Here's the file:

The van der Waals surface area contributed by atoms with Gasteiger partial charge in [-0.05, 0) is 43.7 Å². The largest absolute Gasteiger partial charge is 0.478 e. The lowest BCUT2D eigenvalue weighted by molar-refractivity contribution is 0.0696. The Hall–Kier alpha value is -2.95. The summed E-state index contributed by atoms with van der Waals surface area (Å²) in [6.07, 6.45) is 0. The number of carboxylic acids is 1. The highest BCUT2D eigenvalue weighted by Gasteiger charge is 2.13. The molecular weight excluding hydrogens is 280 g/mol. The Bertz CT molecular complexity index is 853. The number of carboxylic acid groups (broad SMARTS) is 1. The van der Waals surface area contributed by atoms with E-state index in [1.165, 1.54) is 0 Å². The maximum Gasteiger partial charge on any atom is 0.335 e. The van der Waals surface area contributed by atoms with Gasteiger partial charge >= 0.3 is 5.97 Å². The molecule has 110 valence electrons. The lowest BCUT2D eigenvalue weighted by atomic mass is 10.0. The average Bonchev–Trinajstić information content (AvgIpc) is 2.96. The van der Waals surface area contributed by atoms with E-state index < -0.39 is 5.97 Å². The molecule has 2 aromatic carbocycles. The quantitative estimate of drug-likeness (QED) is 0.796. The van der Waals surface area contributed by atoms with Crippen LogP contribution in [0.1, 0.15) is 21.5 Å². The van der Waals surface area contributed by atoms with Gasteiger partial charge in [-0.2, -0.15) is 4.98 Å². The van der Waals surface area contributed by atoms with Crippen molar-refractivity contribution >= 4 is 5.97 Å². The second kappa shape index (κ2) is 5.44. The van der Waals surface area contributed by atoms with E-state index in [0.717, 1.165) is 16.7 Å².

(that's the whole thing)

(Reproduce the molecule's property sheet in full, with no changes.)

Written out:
The van der Waals surface area contributed by atoms with Gasteiger partial charge in [-0.05, 0) is 43.7 Å². The largest absolute Gasteiger partial charge is 0.478 e. The lowest BCUT2D eigenvalue weighted by molar-refractivity contribution is 0.0696. The Hall–Kier alpha value is -2.95. The summed E-state index contributed by atoms with van der Waals surface area (Å²) in [6.07, 6.45) is 0. The number of carboxylic acids is 1. The highest BCUT2D eigenvalue weighted by Gasteiger charge is 2.13. The molecular weight excluding hydrogens is 280 g/mol. The Bertz CT molecular complexity index is 853. The number of carboxylic acid groups (broad SMARTS) is 1. The van der Waals surface area contributed by atoms with E-state index in [1.165, 1.54) is 0 Å². The maximum Gasteiger partial charge on any atom is 0.335 e. The van der Waals surface area contributed by atoms with Gasteiger partial charge >= 0.3 is 5.97 Å². The molecule has 110 valence electrons. The lowest BCUT2D eigenvalue weighted by atomic mass is 10.0. The average Bonchev–Trinajstić information content (AvgIpc) is 2.96. The van der Waals surface area contributed by atoms with E-state index < -0.39 is 5.97 Å². The molecule has 2 aromatic carbocycles. The quantitative estimate of drug-likeness (QED) is 0.796. The van der Waals surface area contributed by atoms with Crippen LogP contribution in [0.1, 0.15) is 21.5 Å². The van der Waals surface area contributed by atoms with Gasteiger partial charge in [-0.2, -0.15) is 4.98 Å². The van der Waals surface area contributed by atoms with Crippen molar-refractivity contribution >= 4 is 5.97 Å². The second kappa shape index (κ2) is 5.44. The van der Waals surface area contributed by atoms with E-state index in [0.717, 1.165) is 16.7 Å².